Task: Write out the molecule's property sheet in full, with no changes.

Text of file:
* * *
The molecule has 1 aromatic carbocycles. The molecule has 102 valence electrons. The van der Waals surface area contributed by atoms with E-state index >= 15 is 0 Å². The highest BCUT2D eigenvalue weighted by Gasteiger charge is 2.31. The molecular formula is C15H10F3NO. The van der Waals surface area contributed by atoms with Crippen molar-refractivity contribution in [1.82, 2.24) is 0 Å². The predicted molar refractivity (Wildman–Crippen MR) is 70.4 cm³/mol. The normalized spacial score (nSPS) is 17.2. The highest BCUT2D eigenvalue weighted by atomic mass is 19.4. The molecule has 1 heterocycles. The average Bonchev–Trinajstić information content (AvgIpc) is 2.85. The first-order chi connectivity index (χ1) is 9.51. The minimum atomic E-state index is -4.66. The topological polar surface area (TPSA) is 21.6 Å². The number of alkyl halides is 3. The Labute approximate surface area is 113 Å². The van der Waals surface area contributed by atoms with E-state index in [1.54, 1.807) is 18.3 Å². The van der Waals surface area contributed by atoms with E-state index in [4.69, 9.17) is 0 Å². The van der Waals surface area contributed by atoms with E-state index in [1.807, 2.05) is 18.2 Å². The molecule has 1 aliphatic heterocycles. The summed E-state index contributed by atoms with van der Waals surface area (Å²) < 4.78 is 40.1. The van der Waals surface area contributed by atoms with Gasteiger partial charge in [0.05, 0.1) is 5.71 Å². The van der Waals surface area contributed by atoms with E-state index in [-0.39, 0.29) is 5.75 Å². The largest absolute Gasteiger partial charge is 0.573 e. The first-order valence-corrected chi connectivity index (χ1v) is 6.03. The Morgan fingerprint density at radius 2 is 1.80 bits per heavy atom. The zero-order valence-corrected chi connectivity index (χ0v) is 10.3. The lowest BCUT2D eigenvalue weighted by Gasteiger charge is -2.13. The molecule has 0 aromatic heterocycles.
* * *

The molecule has 1 aromatic carbocycles. The molecule has 102 valence electrons. The van der Waals surface area contributed by atoms with E-state index >= 15 is 0 Å². The highest BCUT2D eigenvalue weighted by Gasteiger charge is 2.31. The molecular formula is C15H10F3NO. The van der Waals surface area contributed by atoms with Crippen molar-refractivity contribution in [1.82, 2.24) is 0 Å². The predicted molar refractivity (Wildman–Crippen MR) is 70.4 cm³/mol. The normalized spacial score (nSPS) is 17.2. The highest BCUT2D eigenvalue weighted by atomic mass is 19.4. The molecule has 1 heterocycles. The average Bonchev–Trinajstić information content (AvgIpc) is 2.85. The first-order chi connectivity index (χ1) is 9.51. The minimum atomic E-state index is -4.66. The topological polar surface area (TPSA) is 21.6 Å². The number of alkyl halides is 3. The Labute approximate surface area is 113 Å². The van der Waals surface area contributed by atoms with E-state index in [1.54, 1.807) is 18.3 Å². The van der Waals surface area contributed by atoms with E-state index in [4.69, 9.17) is 0 Å². The van der Waals surface area contributed by atoms with E-state index in [1.807, 2.05) is 18.2 Å². The molecule has 1 aliphatic heterocycles. The summed E-state index contributed by atoms with van der Waals surface area (Å²) < 4.78 is 40.1. The van der Waals surface area contributed by atoms with Gasteiger partial charge in [0.05, 0.1) is 5.71 Å². The van der Waals surface area contributed by atoms with E-state index in [-0.39, 0.29) is 5.75 Å². The largest absolute Gasteiger partial charge is 0.573 e. The first-order valence-corrected chi connectivity index (χ1v) is 6.03. The Morgan fingerprint density at radius 2 is 1.80 bits per heavy atom. The zero-order valence-corrected chi connectivity index (χ0v) is 10.3. The lowest BCUT2D eigenvalue weighted by Gasteiger charge is -2.13. The molecule has 0 aromatic heterocycles.